Joe DAgostino: Very moving and poignant. I think you really captured the essence of those of us that served in the military in the 60's. I was one of the lucky ones that enlisted in the Navy in '62, right out of high school and got discharged in '66. My experience in Viet Nam was in the Spring of '65, when my ship a tin can (destroyer) was assigned to guard the Marine carrier, the USS Princeton. They carried the first wave of Marines "in country". The duty was basically to escort the carrier while it cruised 10-12 miles off the coast of Viet Nam. It was usually 30-40 days at sea, back in port, in Japan for maintenance and repairs, then back for another 30-40 days. I volunteered for this duty. Not to go to Viet Nam, even though I knew the ship was going. I just wanted to make a WesPac (Western Pacific) Cruise. Being young and still in my early 20's, the cruise was just part of the adventure of being in the Navy on a warship. It wasn't until much later in life, I really thought about where and what I was doing. I always wondered how many of them young Marines went in country and never came back, or in body bags. I share your emotions, as I believe most of us do, of those that didn't come back. As you know, those of us that served are in enormous brother/sisterhood. Whenever I see someone wearing some sort of military clothing, showing their past service, I never fail to start a conversation, regardless of what service they were in. Its almost like magic, we become "old friends" immediately. Handling funeral details, had to be the toughest assignment. I find it very difficult to hear about when some of our young men and women are lost in action. Being 67, with most of my life behind me, I fully realize how these heroes, will never be able to experience life as it was meant to be.
John Fleming, Tampa Bay, Florida CD'62, Viet Nam '65 [11-04-2011]
How many GTNers remember YOUNG's ice cream palor on GTN AVE near Penn St ? They had the best ice cream on the AVE.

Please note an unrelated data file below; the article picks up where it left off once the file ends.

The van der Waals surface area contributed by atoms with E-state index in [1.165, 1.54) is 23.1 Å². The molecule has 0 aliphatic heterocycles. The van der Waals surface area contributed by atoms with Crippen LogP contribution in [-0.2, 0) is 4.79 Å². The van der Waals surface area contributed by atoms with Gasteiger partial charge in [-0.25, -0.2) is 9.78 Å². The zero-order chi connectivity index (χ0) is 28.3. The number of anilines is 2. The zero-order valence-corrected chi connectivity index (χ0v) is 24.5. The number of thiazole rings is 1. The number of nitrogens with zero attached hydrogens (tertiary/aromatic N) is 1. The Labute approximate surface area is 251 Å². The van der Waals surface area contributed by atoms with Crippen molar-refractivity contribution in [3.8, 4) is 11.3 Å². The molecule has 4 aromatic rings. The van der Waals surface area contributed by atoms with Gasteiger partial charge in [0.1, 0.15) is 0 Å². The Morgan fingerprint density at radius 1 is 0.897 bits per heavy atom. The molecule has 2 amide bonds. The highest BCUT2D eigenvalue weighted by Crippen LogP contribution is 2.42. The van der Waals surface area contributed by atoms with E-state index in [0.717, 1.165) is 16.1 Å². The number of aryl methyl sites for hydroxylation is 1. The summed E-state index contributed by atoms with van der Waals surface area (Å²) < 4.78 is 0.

Lou Giorno, mr g dos [11-04-2011]
Webmaster: Good job on the article about the kid who plays at the Prep. Now, you're not from Germantown? How could you possibly know about Happy Hollow unless you were a runner for Goo Goo? You, my friend, are from away. That is what the Maine natives say to me. You're from away, John. That means your father and grandfather weren't born in Maine. I asked a Mainer one time, "My kids were all born and educated in Maine. Are they from away?" He said, "My grandma' said, 'if the cat has kittens in the oven does that make em' biscuits?" Ted, you have to start looking for the Wayne Junction Diner, dude.
Jack Brogan, Look out, kid, it's somethin' you did [11-04-2011]
Dom Raff: Thanks for the post re: Connie T. This was the first I heard that she passed away. I join you in wishing Margie, and the rest of the family our sincerest condolences. That is a very special family from our old neighborhood. May she rest in peace.
John Payne [11-04-2011]
Denise Duckworht Tumelty: I am not surprised that you were not the individual who called an older blogger on this site-a nasty Hollow-weener. Your parents were Fine Germantowners, you went to a fine Catholic School,Cecilian Academy, Your Brother,Ken, was a brave Naval Fighter-Pilot and you gave many students in Pennsylvania,a great education and moral principles. I have learned from traveling the highways of life that one must be very careful what emanates from one's mouth. You probaly discerned from my sculpted features that I did not always practice what I preached in my callow youth. I recall travelng with a feisty character to West Virginia around Thanksgiving Time. This guy could be a wise-ass and tells a guy at the bar that a lot of the folks in these hills have pumping-kins. I intervene and tell Billy[Hill] that we are looking for pumpkins for making pies. We were the only guys in the joint without a pick-up truck or a shot-gun. I wanted peace in the valley and that is the operative word for our Germantown-site. You and I appreciate the work that our web-master is doing for this great site. Our web-master should not be buried but praised-he needs the support of All Germantowners on both sides of the tracks,East and West. Thanksgiving will soon be here and we should all appreciate having grown up in Germantown with all those wonderful people including veterans like Joe DAgostino and Jim Mckernan who posted some beautiful blogs recently.